tampon tax

We need to change the message so that everyone views periods as healthy and normal
You might not think that Brexit and menstruation go hand-in-hand but actually, they do
Life can't use grant on its counselling or education services.
An anti-abortion group will get £250,000 from the levy on women’s sanitary products - but will not be able to spend the proceeds
I will never forget the scene in Ken Loach's I, Daniel Blake when the character Katie gets taken into the backroom of a shop for trying to steal tampons because she is too poor to afford them.
Waitrose has become the second UK supermarket to reduce the price of sanitary products in order to cover the cost of the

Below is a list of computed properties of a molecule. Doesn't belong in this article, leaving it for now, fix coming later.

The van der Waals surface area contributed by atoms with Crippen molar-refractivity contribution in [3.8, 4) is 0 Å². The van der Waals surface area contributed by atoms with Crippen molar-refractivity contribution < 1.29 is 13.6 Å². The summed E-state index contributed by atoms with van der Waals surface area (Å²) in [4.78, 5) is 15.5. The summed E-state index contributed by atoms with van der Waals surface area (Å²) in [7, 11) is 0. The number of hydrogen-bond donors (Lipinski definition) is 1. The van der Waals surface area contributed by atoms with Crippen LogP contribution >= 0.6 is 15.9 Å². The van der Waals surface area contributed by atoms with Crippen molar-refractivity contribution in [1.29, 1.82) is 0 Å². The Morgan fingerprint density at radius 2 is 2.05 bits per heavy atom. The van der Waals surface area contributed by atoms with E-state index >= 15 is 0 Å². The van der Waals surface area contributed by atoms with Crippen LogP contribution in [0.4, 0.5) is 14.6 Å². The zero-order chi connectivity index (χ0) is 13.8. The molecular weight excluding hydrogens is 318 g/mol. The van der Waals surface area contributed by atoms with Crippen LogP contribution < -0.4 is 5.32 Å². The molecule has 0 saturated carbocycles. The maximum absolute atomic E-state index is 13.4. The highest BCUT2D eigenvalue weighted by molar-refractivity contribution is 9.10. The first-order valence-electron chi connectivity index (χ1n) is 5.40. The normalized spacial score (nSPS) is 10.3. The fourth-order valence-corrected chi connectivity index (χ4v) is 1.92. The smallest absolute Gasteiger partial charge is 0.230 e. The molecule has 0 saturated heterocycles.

Period poverty has existed for generations across the United Kingdom. Yep, that's right. Women and girls everywhere have been without sanitary products because they cannot afford them or do not have adequate access to them. What that means is that girls have been missing school to deal with their period within the confines of their own homes, and women have been using alternative materials, including "newspapers" and "socks", which pose a serious threat to their health. Yes, it is shocking. Here's what you can do about it.